The causes of anemia during pregnancy are many. Pregnancy itself is a major cause as your blood volume has increased. Not having adequate vitamin B12, iron, or folic acid are other causes. The reasons why nonpregnant women have anemia may apply to pregnant women as well.

Anemia in pregnancy causes

  • Not taking an iron supplement 
  • Having a second pregnancy soon after the first one
  • Being pregnant with twins or triplets 
  • Donating blood despite having low blood volume
  • Ailments such as thalassemia and sickle cell anemia
  • Heavy flow during menstruation (before pregnancy)
  • Polyps and ulcers 
  • Frequent vomiting because of morning sickness

Symptoms of anemia in pregnancy 

Mild anemia may not have symptoms. But over time, an anemic person feels:

  • Cold 
  • Fatigue
  • Sore tongue 
  • Dizziness
  • Shortness of breath 
  • Dry, easily bruised, or pale skin
  • Restless leg syndrome
  • Headache 
  • Fast heartbeat 


How do doctors diagnose anemia in a pregnant lady?

A blood test is enough to find out if a person has anemia. The test is called CBC (Complete Blood Volume). You should get this done at the initial stage of your pregnancy. Then you will be able to start prenatal care for anemia at the earliest. 

Your doctor will use the CBC and analyze:

  • The number of red blood cells present in your body 
  • The shape/ size of RBCs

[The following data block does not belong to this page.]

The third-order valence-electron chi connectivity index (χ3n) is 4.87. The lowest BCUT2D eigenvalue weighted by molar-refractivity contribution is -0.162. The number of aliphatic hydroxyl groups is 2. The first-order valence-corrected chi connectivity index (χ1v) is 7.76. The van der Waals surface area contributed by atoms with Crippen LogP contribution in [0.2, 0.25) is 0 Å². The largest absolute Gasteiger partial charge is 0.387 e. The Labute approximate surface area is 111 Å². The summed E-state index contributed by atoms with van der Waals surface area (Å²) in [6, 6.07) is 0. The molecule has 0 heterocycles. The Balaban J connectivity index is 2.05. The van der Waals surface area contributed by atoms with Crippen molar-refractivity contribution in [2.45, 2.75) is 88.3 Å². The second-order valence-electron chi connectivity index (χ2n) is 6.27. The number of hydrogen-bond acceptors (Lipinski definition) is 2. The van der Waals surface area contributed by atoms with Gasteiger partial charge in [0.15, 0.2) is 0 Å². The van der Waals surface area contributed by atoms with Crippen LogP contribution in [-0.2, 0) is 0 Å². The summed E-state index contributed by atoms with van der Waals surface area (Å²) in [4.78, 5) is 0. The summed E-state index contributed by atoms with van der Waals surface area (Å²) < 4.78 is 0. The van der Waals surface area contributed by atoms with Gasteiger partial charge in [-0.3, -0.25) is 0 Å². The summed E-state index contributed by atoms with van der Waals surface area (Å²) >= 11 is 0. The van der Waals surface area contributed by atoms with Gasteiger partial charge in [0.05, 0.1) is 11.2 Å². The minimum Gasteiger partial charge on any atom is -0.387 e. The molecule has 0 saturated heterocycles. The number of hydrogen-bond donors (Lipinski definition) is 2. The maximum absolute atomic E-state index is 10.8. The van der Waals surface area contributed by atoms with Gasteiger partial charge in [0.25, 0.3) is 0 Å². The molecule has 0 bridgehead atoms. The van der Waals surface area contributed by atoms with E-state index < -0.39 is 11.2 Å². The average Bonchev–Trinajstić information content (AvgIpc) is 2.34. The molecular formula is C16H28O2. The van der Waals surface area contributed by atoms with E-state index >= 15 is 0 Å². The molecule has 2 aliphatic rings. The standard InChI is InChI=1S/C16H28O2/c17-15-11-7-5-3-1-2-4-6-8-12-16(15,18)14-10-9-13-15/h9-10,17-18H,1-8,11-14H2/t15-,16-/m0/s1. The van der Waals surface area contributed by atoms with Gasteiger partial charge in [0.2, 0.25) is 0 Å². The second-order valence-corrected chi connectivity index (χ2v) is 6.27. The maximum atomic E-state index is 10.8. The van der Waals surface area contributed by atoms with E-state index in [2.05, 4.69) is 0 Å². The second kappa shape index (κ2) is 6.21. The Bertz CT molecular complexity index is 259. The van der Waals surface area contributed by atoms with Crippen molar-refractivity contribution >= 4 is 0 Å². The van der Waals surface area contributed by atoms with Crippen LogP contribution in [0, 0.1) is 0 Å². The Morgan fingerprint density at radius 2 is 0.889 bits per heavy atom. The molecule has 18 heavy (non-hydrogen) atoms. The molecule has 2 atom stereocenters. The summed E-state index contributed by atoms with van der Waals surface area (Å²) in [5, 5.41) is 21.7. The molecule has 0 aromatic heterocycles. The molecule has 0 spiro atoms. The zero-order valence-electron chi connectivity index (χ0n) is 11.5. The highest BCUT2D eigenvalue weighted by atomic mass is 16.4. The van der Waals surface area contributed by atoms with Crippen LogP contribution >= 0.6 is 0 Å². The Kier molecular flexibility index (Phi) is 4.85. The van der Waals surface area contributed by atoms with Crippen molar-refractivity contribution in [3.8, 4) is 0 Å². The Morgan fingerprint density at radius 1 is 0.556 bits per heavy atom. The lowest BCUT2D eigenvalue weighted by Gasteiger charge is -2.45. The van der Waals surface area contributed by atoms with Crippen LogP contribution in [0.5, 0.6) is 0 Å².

• If it is an instance of folate deficiency and pregnancy
  • The iron stored in your body
  • If your body lacks Vitamins B9 and B12

You should get yourself tested on your first prenatal appointment and four weeks after delivery. 

Pregnancy and severe anemia 

What according to doctors is severe anemia? If the hemoglobin levels in pregnant women show less than 7.9 grams per deciliter, it indicates severe anemia. 

What to do in such a situation? Your physician might recommend a blood transfusion as the best solution. It will give your body a healthy amount of RBC. He may refer you to a person who specializes in treating blood conditions. Such a person is known as a hematologist.


Treatment options for anemia in pregnancy

Anemia’s treatment during pregnancy depends on its severity:

  • Your doctor will prescribe a good iron supplement or prenatal vitamin if you have moderate or mild anemia.
  • Blood transfusion might be necessary to deal with severe anemia. 

Natural remedies for anemia in pregnancy

Can you treat anemia at home when you are pregnant? The truth is that good nutrition can prevent anemia when you have conceived. The simplest home remedy is to have food rich in vitamin B12, iron, and folic acid. You should not skip taking prenatal vitamins daily.